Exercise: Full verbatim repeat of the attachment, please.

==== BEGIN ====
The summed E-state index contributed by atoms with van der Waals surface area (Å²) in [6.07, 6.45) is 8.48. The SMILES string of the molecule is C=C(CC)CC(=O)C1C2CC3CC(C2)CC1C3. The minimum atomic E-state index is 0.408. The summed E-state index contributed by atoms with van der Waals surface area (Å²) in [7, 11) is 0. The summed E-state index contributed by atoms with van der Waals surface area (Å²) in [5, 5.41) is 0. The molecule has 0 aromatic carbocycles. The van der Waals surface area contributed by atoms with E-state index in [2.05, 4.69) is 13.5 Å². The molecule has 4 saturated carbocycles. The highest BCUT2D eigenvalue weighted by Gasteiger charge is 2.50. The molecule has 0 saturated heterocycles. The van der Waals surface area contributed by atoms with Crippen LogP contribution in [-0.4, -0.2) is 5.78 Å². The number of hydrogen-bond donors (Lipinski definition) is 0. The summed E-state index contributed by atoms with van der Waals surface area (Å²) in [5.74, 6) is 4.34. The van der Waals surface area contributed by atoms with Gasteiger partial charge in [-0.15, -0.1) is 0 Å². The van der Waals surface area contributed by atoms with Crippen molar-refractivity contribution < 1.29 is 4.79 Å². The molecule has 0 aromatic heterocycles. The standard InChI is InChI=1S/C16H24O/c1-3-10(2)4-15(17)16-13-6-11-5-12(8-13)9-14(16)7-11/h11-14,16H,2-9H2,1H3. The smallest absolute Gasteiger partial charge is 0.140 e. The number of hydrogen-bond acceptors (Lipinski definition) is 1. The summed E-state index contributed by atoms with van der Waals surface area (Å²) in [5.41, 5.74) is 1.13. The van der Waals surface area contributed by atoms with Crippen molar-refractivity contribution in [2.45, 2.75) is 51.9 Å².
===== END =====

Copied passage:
The summed E-state index contributed by atoms with van der Waals surface area (Å²) in [6.07, 6.45) is 8.48. The SMILES string of the molecule is C=C(CC)CC(=O)C1C2CC3CC(C2)CC1C3. The minimum atomic E-state index is 0.408. The summed E-state index contributed by atoms with van der Waals surface area (Å²) in [7, 11) is 0. The summed E-state index contributed by atoms with van der Waals surface area (Å²) in [5, 5.41) is 0. The molecule has 0 aromatic carbocycles. The van der Waals surface area contributed by atoms with E-state index in [2.05, 4.69) is 13.5 Å². The molecule has 4 saturated carbocycles. The highest BCUT2D eigenvalue weighted by Gasteiger charge is 2.50. The molecule has 0 saturated heterocycles. The van der Waals surface area contributed by atoms with Crippen LogP contribution in [-0.4, -0.2) is 5.78 Å². The number of hydrogen-bond donors (Lipinski definition) is 0. The summed E-state index contributed by atoms with van der Waals surface area (Å²) in [5.74, 6) is 4.34. The van der Waals surface area contributed by atoms with Gasteiger partial charge in [-0.15, -0.1) is 0 Å². The van der Waals surface area contributed by atoms with Crippen molar-refractivity contribution < 1.29 is 4.79 Å². The molecule has 0 aromatic heterocycles. The standard InChI is InChI=1S/C16H24O/c1-3-10(2)4-15(17)16-13-6-11-5-12(8-13)9-14(16)7-11/h11-14,16H,2-9H2,1H3. The smallest absolute Gasteiger partial charge is 0.140 e. The number of hydrogen-bond acceptors (Lipinski definition) is 1. The summed E-state index contributed by atoms with van der Waals surface area (Å²) in [5.41, 5.74) is 1.13. The van der Waals surface area contributed by atoms with Crippen molar-refractivity contribution in [2.45, 2.75) is 51.9 Å².